Last Updated on
Most modern rangefinders use laser technology to give accurate distance measurements. While it’s possible to use trigonometry to make distance calculations, most people who use rangefinders for sports or photography rely on technology to make the job easier.
But what are all the most practical applications for using a rangefinder? If you own a rangefinder, you can use it for versatile applications. Read our brief guide below to learn how to get the best use from your device.
One of the most popular applications for a rangefinder is using it to gauge distance on a golf course. Several manufacturers build golf-specific rangefinders designed to seek out the flag on the green. You won’t want to fall back on a hunting rangefinder, as they’re designed to target distance, which won’t always be what you’re aiming for. You can also find rangefinders with adjustable distance to help bridge the gap and give you more versatility. Some courses even provide mapping that you can capture using a GPS rangefinder. While this can come in handy, you won’t be able to use it successfully on every course.
Another top application for a rangefinder is hunting. Judging distance in any setting can be challenging, but especially so when you’re in a forest surrounded by obstacles and different lighting and weather scenarios. It’s a good idea to range your hunting ground first thing for target accuracy, and because it’s more difficult to quickly range a moving object. Find a solid landmark, range it, then take a couple of practice shots to get oriented. You can also use ribbons or flags to demarcate distance before you get started. There are many top-notch hunting rangefinders especially made for this purpose that you can try.
A great way to improve your shot accuracy is to practice with target shooting. And there’s no better way to build distance intuition than by using a rangefinder while you do it. This is also a great tool for sighting-in your scopes before you go out hunting. Try setting up targets at different ranges using your spotting scope ahead of time so you can get a feel for the difference in aim and timing. Be careful choosing a rangefinder if you’ll be doing long-distance shooting. You’ll need to make sure you have a device that’s programmed for longer distances to avoid mistakes.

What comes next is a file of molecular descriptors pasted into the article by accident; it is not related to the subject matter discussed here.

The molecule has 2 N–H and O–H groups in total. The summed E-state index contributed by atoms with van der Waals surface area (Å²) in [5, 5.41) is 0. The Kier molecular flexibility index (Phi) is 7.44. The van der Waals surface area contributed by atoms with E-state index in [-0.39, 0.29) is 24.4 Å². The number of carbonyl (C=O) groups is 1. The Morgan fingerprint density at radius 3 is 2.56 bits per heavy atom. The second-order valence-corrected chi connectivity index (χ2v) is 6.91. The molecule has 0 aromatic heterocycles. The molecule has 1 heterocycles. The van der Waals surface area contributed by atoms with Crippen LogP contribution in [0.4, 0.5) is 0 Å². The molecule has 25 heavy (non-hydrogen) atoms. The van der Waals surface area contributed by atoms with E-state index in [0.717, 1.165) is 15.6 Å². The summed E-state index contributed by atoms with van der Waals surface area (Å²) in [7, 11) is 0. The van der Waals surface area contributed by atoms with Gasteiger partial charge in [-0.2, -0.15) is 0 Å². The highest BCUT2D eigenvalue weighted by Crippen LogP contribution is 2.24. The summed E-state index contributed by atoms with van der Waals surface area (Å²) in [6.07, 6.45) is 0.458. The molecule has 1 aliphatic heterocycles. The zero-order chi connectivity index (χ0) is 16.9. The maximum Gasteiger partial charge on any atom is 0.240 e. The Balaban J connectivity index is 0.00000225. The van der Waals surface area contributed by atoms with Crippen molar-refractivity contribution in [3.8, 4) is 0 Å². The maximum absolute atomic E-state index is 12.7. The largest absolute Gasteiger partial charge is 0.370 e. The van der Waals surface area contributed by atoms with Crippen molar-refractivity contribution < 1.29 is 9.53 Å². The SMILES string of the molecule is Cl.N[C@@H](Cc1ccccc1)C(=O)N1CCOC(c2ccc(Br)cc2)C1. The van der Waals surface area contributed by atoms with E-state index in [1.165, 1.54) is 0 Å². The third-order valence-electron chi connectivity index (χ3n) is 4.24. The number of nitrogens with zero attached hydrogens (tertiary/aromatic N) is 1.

Bowhunting adds an extra challenge due to the arching trajectory of a fired arrow. For practicing with a crossbow, you can mount a rangefinder to the top and sight your target before firing. This may not be best in the field, however, as game will be sensitive to the increased movement of lifting and lowering your bow as you sight. As with any hunting or target shooting, it’s a good idea to scope the area first and get an idea of the distances to certain landmarks, such as trees or shrubs, so you don’t have to try to range while game is moving in front of you.
It may come as a surprise to you, but rangefinder technology is a great way for photographers to gauge the perfect shot. Rangefinder cameras are fully manual, which can be tricky to learn for the novice. They’ll require you to understand the dynamics of ISO, shutter speed, and lens aperture in finding the best shot at any given distance. While this can take some practice and education, the precision you can acquire from a rangefinder camera can be rewarding.
Related reads: How does a rangefinder actually work?
•How to Start Bow Hunting – 6 Basic Tips & Tricks
The list goes on, but the 5 activities above are the most common use of rangefinder technology. In assessing how to use a rangefinder for each sport or activity, it’s clear that no matter what you’re doing, practice is key to getting the best use from your device. To help you choose which rangefinder to use for which activity, check out our article on How Rangefinders Work so you can get a clearer picture of what kind of technology will best suit your needs.
Note: we also recently reviewed dozens of laser rangefinders. You can see our favorite picks for under $150 here.
Featured Image Credit: Mathuel Browne, Marine Corps Systems Command
Robert’s obsession with all things optical started early in life, when his optician father would bring home prototypes for Robert to play with. Nowadays, Robert is dedicated to helping others find the right optics for their needs. His hobbies include astronomy, astrophysics, and model building. Originally from Newark, NJ, he resides in Santa Fe, New Mexico, where the nighttime skies are filled with glittering stars.
10 Types of Hummingbirds in Arkansas (With Pictures)
8 Types of Hummingbirds in Nebraska (With Pictures)
5 Types of Hummingbirds in Idaho (With Pictures)
3 Types of Hummingbirds in Mississippi (With Pictures)
8 Types of Hummingbirds in Kansas (With Pictures)
5 Types of Hummingbirds in West Virginia (With Pictures)
8 DIY Laser Pointer Ideas You Can Make Today (With Videos & Pictures)
5 Types of Hummingbirds in Ohio (With Pictures)